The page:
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Green Energy for the Battlefield

The amount of energy the United States consumes increases every year and this growth in energy consumption outpaces energy production. To fill this gap, the U.S. imports 35% of its energy. More importantly, the U.S. imports over 60% of its total oil consumption. Added to this, 70% of this energy is from non-renewable sources.

Renewable energy sources have proven to be energy efficient, cost effective, and environmentally friendly. The military is adopting many types of renewable energy sources and the results are impressive.

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Renewable energy consumption by major sources, including biomass sources of wood, biofuels such as ethanol and biodiesel, and waste sources such as landfills and agricultural bioproducts.
Green energy includes renewable energy sources, and provides a means to reduce reliance on imports, wean the U.S. off oil, and bring costs under control.

There are several viable renewable energy sources: biomass, hydropower, geothermal, wind, solar, and nuclear. Geography limits some renewable energy sources, like hydropower, while others, like nuclear power, are limited by the length of time it takes to build and certify the power plant. Nevertheless, all renewable energy sources have potential for growth.

The Federal Government has taken steps to encourage and regulate green energy through various laws and initiatives. The National Energy Policy (NEP), published in 2001, provides the basis for the current legal and regulatory framework surrounding green energy. In compliance with legislative mandates, the military is expanding its implementation of green energy.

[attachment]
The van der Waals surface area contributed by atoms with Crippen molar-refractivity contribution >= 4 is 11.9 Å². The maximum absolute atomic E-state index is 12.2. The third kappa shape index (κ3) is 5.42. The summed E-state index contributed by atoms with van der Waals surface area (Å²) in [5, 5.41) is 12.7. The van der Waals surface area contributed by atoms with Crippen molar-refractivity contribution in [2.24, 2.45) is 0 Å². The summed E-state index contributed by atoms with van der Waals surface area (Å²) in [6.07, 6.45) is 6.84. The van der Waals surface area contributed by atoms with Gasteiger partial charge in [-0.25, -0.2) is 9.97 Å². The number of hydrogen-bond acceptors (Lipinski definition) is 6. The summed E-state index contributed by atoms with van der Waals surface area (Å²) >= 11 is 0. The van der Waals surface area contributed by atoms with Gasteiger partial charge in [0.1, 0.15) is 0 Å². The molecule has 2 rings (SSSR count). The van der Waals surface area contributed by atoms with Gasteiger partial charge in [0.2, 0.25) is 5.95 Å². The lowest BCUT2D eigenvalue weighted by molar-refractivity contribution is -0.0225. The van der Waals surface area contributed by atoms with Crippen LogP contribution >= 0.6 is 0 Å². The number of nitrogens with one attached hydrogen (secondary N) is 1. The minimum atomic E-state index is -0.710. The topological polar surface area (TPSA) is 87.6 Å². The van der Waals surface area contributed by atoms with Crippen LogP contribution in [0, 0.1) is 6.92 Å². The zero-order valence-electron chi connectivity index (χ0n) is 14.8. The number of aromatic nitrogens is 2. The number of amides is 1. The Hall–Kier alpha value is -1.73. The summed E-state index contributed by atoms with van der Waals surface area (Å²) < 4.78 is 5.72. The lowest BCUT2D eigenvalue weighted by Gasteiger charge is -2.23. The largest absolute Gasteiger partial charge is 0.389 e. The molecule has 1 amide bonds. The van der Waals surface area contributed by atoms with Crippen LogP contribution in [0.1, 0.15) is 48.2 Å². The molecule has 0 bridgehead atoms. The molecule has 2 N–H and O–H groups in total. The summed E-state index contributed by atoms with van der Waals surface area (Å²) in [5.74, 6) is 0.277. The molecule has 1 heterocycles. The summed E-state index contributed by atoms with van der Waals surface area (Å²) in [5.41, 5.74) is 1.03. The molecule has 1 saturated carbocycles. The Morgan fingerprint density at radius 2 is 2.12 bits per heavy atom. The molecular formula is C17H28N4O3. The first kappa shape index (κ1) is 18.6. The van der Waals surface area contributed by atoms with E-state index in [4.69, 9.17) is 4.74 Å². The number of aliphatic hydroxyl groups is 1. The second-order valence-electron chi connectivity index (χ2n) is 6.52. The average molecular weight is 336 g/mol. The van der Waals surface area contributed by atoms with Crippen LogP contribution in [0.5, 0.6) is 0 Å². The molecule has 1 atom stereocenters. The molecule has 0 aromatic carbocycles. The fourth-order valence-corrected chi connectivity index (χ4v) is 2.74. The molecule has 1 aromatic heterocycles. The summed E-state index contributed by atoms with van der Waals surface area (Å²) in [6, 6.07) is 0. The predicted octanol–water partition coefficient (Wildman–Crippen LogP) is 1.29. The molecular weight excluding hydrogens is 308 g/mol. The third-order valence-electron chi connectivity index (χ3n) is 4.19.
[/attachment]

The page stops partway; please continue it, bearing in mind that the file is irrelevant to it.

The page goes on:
Renewable Energy Sources

Biomass is man’s oldest source of fuel. Today, power is generated from a variety of biomass sources. In addition to wood, biomass sources include landfill gases and energy crops such as corn and grasses. Still, 75% of current biomass production comes from wood. In 2005, renewable energy sources contributed 7% of the nation’s energy and biomass accounted for 48% of the renewable energy consumed in the U.S. (not including nuclear power).

Biomass resources are primarily located in the eastern half of the country and on the West Coast. Today, the U.S. only produces 190 million dry tons of biomass. The use of biomass has the potential to reduce greenhouse emissions from between 52 to 86%. An added benefit of biomass crops is they create a carbon sink. Plants require carbon dioxide to grow and the physical production of biomass crops directly reduces the amount of greenhouse gases. Energy produced from biomass is as inexpensive as six cents per kilowatt-hour and is in line with other renewable sources of energy.